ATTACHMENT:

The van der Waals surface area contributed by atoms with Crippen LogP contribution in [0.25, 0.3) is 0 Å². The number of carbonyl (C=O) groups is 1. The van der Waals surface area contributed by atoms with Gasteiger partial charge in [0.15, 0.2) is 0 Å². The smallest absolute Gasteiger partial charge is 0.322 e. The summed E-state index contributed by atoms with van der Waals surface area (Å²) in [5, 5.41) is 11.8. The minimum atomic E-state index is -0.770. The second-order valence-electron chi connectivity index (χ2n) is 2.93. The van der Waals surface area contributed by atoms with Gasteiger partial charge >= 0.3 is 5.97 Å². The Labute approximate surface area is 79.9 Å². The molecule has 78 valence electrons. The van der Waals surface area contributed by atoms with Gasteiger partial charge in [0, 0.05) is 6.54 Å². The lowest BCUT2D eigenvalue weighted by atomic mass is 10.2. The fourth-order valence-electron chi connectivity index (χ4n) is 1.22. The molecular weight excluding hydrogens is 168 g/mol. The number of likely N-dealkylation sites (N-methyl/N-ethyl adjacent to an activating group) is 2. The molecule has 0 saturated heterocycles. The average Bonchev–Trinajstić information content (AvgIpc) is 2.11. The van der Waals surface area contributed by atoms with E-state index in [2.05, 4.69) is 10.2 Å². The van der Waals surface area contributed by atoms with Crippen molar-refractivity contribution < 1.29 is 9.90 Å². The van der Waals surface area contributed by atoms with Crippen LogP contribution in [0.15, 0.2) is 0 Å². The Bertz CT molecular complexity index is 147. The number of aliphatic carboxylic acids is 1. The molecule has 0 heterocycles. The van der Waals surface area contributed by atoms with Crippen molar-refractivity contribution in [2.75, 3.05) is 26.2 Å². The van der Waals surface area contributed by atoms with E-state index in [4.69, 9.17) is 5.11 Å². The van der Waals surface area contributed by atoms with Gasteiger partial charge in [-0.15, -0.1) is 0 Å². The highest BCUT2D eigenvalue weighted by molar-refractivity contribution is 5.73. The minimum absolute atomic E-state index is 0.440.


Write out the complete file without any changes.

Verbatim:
The van der Waals surface area contributed by atoms with Crippen LogP contribution in [0.25, 0.3) is 0 Å². The number of carbonyl (C=O) groups is 1. The van der Waals surface area contributed by atoms with Gasteiger partial charge in [0.15, 0.2) is 0 Å². The smallest absolute Gasteiger partial charge is 0.322 e. The summed E-state index contributed by atoms with van der Waals surface area (Å²) in [5, 5.41) is 11.8. The minimum atomic E-state index is -0.770. The second-order valence-electron chi connectivity index (χ2n) is 2.93. The van der Waals surface area contributed by atoms with Gasteiger partial charge >= 0.3 is 5.97 Å². The Labute approximate surface area is 79.9 Å². The molecule has 78 valence electrons. The van der Waals surface area contributed by atoms with Gasteiger partial charge in [0, 0.05) is 6.54 Å². The lowest BCUT2D eigenvalue weighted by atomic mass is 10.2. The fourth-order valence-electron chi connectivity index (χ4n) is 1.22. The molecular weight excluding hydrogens is 168 g/mol. The number of likely N-dealkylation sites (N-methyl/N-ethyl adjacent to an activating group) is 2. The molecule has 0 saturated heterocycles. The average Bonchev–Trinajstić information content (AvgIpc) is 2.11. The van der Waals surface area contributed by atoms with E-state index in [2.05, 4.69) is 10.2 Å². The van der Waals surface area contributed by atoms with Crippen molar-refractivity contribution < 1.29 is 9.90 Å². The van der Waals surface area contributed by atoms with Crippen LogP contribution in [0.15, 0.2) is 0 Å². The Bertz CT molecular complexity index is 147. The number of aliphatic carboxylic acids is 1. The molecule has 0 heterocycles. The van der Waals surface area contributed by atoms with Crippen molar-refractivity contribution in [2.75, 3.05) is 26.2 Å². The van der Waals surface area contributed by atoms with E-state index in [4.69, 9.17) is 5.11 Å². The van der Waals surface area contributed by atoms with Gasteiger partial charge in [-0.15, -0.1) is 0 Å². The highest BCUT2D eigenvalue weighted by molar-refractivity contribution is 5.73. The minimum absolute atomic E-state index is 0.440.